You may have heard a whisper about buying a house subject to in the Virginia Beach area. It is especially useful in a rising interest rate environment. A real estate investor can save the credit of a homeowner floundering in financial difficulties using subject to.
What is Buying a House Subject To?
Buying “subject to” means buying a home subject to the existing mortgage.
It means the seller is not paying off the existing mortgage and the buyer is taking over the payments. The unpaid balance of the existing mortgage is then calculated as part of the buyer’s purchase price.
Three types of buying a house subject to options, according to The Balance:
- A straight subject to cash-to-loan. The most common type of subject to is when the buyer pays in cash the difference between the purchase price and the seller’s existing loan balance. For example, if the seller’s existing loan balance is $150,000 and the sales price is $200,000, the buyer must give the seller $50,000 in cash.
- A straight subject to with seller carryback. Also known as seller or owner financing, are most commonly found in the form of a second mortgage. A seller carryback could also be a land contract or a lease option sale instrument. For example, if the sales price is $200,000, the existing loan balance is $150,000, and the buyer is making a down payment of $20,000, the seller would carry the remaining balance of $30,000 at a separate interest rate. The terms negotiated between the parties. The buyer would agree to make one payment to the seller’s lender and a separate payment at a different interest rate to the seller.
- Buying a house subject to with a Wrap-around. A wrap-around subject to gives the seller an override of interest because the seller makes money on the existing mortgage balance. Let’s say the existing mortgage carries an interest rate of 5%. If the sales price is $200,000 and the buyer puts down $20,000, the seller’s carryback would be $180,000. At a rate of 6%, the seller makes 1% on the existing mortgage of $150,000 and 6% on the balance of $30,000. The buyer would pay 6% on $180,000.
There is a fourth way of buying a house subject to.
A twist is for real estate investor using this tool after evaluating a seller’s property. He sees what needs to be done to the house to meet today’s buyer’s needs, and makes an offer. However, the buyer cements the deal, with the seller conveying the deed to the buyer. The mortgage stays in the seller’s name. The buyer makes the payments along with any missed payments. Curing the default saves the house from foreclosure and saves the credit of the seller.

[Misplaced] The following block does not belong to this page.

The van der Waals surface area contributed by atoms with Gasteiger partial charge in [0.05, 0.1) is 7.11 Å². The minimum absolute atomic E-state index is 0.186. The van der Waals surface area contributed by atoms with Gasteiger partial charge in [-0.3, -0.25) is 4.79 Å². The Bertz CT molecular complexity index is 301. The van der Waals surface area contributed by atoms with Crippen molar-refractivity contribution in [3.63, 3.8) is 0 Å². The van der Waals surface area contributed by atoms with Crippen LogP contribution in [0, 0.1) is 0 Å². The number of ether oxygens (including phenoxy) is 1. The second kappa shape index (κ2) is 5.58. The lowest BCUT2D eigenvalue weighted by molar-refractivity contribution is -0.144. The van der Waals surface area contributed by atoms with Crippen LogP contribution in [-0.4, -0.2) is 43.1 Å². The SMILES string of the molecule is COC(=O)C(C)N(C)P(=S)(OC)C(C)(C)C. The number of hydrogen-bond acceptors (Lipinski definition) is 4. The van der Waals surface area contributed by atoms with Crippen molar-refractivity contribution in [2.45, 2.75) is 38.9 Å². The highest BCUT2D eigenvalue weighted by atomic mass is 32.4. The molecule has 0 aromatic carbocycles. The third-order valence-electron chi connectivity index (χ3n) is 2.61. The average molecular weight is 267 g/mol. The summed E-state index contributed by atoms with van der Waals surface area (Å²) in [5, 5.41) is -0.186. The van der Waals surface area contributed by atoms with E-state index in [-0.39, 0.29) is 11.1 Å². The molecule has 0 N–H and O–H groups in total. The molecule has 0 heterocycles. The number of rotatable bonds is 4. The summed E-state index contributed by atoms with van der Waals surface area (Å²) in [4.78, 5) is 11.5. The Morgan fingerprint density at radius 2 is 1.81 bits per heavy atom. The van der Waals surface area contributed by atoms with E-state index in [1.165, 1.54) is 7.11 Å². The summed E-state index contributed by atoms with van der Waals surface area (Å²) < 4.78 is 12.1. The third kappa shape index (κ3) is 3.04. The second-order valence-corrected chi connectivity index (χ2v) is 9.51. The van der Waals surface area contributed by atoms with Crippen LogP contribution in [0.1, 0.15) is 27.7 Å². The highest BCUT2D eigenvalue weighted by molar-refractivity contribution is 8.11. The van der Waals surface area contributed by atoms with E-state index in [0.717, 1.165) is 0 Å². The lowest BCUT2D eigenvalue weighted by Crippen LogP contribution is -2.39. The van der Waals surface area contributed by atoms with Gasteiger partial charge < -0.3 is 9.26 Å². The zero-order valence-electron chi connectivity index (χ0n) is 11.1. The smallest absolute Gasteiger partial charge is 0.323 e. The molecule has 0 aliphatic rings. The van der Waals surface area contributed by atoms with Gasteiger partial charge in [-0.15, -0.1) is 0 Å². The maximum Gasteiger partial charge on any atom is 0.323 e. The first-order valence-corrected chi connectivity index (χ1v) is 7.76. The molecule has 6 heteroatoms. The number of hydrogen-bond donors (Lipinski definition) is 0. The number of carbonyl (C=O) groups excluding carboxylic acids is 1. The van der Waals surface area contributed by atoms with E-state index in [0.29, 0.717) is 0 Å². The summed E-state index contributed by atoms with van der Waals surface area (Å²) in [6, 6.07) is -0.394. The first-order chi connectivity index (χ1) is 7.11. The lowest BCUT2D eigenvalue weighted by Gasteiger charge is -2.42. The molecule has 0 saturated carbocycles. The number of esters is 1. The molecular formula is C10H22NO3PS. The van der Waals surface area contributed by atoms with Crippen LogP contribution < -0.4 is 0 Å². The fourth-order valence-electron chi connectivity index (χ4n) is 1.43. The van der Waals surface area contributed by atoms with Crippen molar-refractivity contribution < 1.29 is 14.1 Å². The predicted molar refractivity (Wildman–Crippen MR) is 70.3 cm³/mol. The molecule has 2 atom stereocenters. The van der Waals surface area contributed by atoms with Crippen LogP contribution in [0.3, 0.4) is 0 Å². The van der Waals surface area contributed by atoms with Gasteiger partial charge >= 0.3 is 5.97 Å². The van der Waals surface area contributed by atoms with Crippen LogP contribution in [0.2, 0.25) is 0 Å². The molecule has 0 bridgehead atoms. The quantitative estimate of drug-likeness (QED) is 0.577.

Why would any seller convey the deed?
Charlie France of CRE Online tells us, “The two main reasons are “time” and “debt relief.” If someone is being transferred, divorcing, buying a new home, or financially strapped, we can buy TODAY, so you can move tomorrow.
A real estate investor can offer the seller instant debt relief and help them out of their situation. At the same time, we can help a buyer looking for a house. One who does not, for some reason, have perfect credit and cannot purchase a home using conventional methods.”
How is “subject to” different than assuming a mortgage. Assuming a mortgage means more than taking over the loan. If you assume the loan, the bank will make you qualify for the loan and restrict the amount of money you can borrow in the future. When you purchase a house “subject to” the bank is happy because they are getting paid and there are incentives from the government to maintain the status quo.
I am Christian Dunlap and my company, ChristianBuysHouses.com, buys houses all across Hampton Roads, including Virginia Beach, Norfolk, Chesapeake and Portsmouth.
Give me a call today at 757-705-8812, and I will do my best to provide you with the fastest and fairest home selling solution you need.